@fretje: but that action carries with it implicit approval of every other answer... Which isn't necessarily what i'm going for. Picture one flat-out wrong answer, two accurate but unhelpfully brief and incomplete answers, and one reasonably good answer: i want to up-vote the good one, down-vote the bad one, and leave the two lack-luster answers alone. –  Shog9 Jul 24 '09 at 3:33
Or potentally- make the pity upvotes RETURN points from downvotes, so a +1 on a negative post = +2 rep (or 5 after the change) –  gnarf Aug 12 '09 at 8:29

Disagree. I've always voted with the understanding that it hurts only a little. I've never felt bad about down-voting something I just didn't feel I liked. Increasing the penalty would discourage me from down-voting at all.

I have wanted to down-vote something twice in a row though, and found I can't. Considering I pay for each down-vote, I felt that I should be able to say: this is really bad. So, there'd be 1 down-vote = -2:-1 and 2 down-votes = -4:-2. You could limit it there, or let people keep going.

Now I tend to vote without regard to the cost to myself really, it's something I forget about until after the "this is not worth reading" feeling has passed and my vote is cast. Then I notice, oh yeah, I lose a little for down-votes. That might have to be made more obvious if you're increasing the cost, or changing the limit.

Definitely the rep-recalc is something of a "yikes" that could really leave people feeling stung. So that's one big reason not to do it.


Just let users with large amounts of reputation down-vote for free. Also you could limit the amount of free down votes for these users (maybe 10-20 per day). This way users who have proven themselves over time will get a tiny bit closer to being moderators.


Don't increase the penalty-points per downvote. Instead consider using one of the following:

  • increase incrementally the penalty-points per consecutive downvotes

2 downvotes received one after the other causes the weight of the penalty-points carried by the 2nd downvote to increment by say +1 (i.e. 3) and so forth. This increment gets reset to 0 whenever an upvote is received.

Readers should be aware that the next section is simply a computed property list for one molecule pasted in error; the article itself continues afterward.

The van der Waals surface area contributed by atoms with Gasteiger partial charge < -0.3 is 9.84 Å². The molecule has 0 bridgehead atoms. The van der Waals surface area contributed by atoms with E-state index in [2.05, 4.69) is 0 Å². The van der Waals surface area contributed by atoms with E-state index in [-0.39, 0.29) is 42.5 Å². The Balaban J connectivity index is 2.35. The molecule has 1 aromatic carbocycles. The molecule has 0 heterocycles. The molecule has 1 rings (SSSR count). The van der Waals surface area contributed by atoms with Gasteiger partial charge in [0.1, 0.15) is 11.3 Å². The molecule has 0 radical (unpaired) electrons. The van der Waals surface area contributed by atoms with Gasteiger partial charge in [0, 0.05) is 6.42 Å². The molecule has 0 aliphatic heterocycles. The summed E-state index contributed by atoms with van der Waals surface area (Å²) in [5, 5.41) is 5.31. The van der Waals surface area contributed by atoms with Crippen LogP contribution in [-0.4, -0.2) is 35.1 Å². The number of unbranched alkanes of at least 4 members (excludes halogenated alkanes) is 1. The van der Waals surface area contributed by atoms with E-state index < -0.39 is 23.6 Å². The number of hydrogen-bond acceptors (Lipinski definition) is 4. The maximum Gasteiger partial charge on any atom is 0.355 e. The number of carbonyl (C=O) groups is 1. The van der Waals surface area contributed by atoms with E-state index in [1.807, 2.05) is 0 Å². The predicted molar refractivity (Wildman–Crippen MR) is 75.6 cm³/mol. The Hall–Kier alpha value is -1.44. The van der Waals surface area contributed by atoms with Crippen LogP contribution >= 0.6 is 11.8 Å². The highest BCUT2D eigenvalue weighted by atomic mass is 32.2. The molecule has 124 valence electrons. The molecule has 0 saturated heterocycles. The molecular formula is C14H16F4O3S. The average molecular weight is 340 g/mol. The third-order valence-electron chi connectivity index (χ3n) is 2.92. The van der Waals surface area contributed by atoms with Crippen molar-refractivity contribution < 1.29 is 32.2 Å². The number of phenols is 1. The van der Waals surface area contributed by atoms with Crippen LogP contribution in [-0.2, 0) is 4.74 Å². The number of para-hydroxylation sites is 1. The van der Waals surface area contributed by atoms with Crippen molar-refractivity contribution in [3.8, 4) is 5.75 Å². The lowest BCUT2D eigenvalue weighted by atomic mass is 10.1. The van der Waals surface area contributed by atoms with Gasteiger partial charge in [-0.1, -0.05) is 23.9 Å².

• increase incrementally the penalty-points per downvote based on total number of downvotes

After 9 (total, not consecutive) downvotes are received then the following downvotes would each carry an incremented weight of say +10 (or whatever) penalty-points, which will again be incremented by +10 on reaching 100 downvotes and so forth

This could also be applied to serial downvoters. The more they downvote (either consecutively or in total or a combination thereof), the heavier the penalty-points.

You may also have to keep in mind the total points each user already possesses, as it would really hurt newcomers to be hit by a tsunami of downvoters. Maybe a little red pop-up box could remind them that when they withdrew their answer/response, the weight of the negative points would be withdrawn as well. This way they can keep the answer up until they get sufficient explanation via comments as to why their answer was considered incorrect or inappropriate. Then they can defend their answer, or edit their answer to clear up any misunderstandings, or just delete it (and put in a new answer).


I would only change the value of the UpVote to only +2 when the Question/Answer is below zero.


| Downvotes  |  Upvotes  | Rep (New system)  |  Rep (Today system) |
     3             2            -2                 14
     1             3            20                 28
     4             4             0                 32

This way the poster do not gain any rep unless there are more people thinking that the post is right than the people who think is wrong.


I think a downvote on a question should be -5 and downvote on an answer should stay -2.